Stop Guessing! “It’s in your BNA.”

Suggested Reading:
1. Tefft, GH. Your Personal Life. Westlake Village, CA: Angel Mind, 2006
2. Tefft, GH. For Your Body Only: Discover the Diet You Were Born to Eat. Dragon Door Publications, 2003
3. Watts, D.L. “Commonly Asked Questions About Hair Mineral Analysis.” US: Trace Elements, 1999
4. Watts, D.L. Trace Elements and Other Essential Nutrients. T.E.I., 1995.

These statements have not been directly evaluated by the FDA. These products are not intended to diagnose, treat, cure, or prevent any disease as a substitution for standard medical care.

2017-11-01T19:20:46+00:00By |Health & Wellness, Metabolism|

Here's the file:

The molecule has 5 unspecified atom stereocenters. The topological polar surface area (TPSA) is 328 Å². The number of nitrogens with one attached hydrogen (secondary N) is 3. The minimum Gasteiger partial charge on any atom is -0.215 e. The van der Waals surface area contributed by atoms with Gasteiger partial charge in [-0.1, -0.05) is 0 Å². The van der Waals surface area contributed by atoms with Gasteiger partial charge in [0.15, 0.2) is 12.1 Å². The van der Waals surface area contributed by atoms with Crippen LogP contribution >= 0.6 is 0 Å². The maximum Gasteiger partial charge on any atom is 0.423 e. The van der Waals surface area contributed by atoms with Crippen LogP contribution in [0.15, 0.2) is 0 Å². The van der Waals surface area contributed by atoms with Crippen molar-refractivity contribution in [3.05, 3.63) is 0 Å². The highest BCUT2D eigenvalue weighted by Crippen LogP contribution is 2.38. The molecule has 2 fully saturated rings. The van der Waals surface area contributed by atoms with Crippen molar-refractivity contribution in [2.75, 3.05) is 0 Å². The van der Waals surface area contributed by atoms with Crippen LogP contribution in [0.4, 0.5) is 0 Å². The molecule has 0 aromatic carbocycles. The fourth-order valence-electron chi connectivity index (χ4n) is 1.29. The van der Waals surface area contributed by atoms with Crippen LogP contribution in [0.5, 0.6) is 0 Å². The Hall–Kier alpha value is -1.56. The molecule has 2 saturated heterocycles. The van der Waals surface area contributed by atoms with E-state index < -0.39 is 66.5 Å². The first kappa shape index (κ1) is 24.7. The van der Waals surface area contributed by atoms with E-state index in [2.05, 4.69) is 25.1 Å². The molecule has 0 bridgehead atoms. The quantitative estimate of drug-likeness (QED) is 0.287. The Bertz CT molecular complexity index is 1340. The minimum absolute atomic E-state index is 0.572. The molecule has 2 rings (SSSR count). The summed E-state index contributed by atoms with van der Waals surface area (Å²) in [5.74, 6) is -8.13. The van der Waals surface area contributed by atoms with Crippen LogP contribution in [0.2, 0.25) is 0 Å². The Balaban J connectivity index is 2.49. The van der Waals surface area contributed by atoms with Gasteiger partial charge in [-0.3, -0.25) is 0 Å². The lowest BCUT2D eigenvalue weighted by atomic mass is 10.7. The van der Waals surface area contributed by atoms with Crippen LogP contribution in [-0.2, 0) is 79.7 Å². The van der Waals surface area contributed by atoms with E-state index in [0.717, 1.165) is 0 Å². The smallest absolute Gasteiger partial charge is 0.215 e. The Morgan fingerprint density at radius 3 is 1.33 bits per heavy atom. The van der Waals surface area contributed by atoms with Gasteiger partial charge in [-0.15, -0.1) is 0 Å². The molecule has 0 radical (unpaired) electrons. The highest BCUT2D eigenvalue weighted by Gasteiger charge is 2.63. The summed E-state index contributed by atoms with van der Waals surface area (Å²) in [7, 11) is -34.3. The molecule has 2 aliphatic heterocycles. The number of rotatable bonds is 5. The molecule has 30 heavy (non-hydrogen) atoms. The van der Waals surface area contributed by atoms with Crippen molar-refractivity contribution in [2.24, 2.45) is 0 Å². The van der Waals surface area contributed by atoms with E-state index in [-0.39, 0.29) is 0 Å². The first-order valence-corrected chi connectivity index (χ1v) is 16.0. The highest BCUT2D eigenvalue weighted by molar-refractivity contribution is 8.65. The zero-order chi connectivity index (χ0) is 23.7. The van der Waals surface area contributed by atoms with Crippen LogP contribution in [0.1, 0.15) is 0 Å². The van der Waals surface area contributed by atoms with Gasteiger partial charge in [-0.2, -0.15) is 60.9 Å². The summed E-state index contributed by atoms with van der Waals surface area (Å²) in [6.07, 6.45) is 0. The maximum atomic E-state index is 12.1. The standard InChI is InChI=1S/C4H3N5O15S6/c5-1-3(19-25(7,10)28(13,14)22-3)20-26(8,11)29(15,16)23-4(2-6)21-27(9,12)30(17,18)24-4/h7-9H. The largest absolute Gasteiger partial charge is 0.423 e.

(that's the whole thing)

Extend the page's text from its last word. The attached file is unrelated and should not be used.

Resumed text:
About the Author:

Dr. Greg Tefft, Board Certified Naturopath (A.N.M.A.), Doctorate in Chiropractics (L.A.C.C./S.C.U.) and Triple-Crown Natural Mr. America is “America’s Leader in Personalized Nutrition.” Dr. Tefft is a best-selling author, pioneered the lab-guided, personalized nutrition system at Malibu Health and Rehab in the 80’s and 90’s, member of the 1984 Olympic Team Sports Medicine Staff, and is the co-founder and Chief Science Officer (CSO) of BioCorrect Nutrition.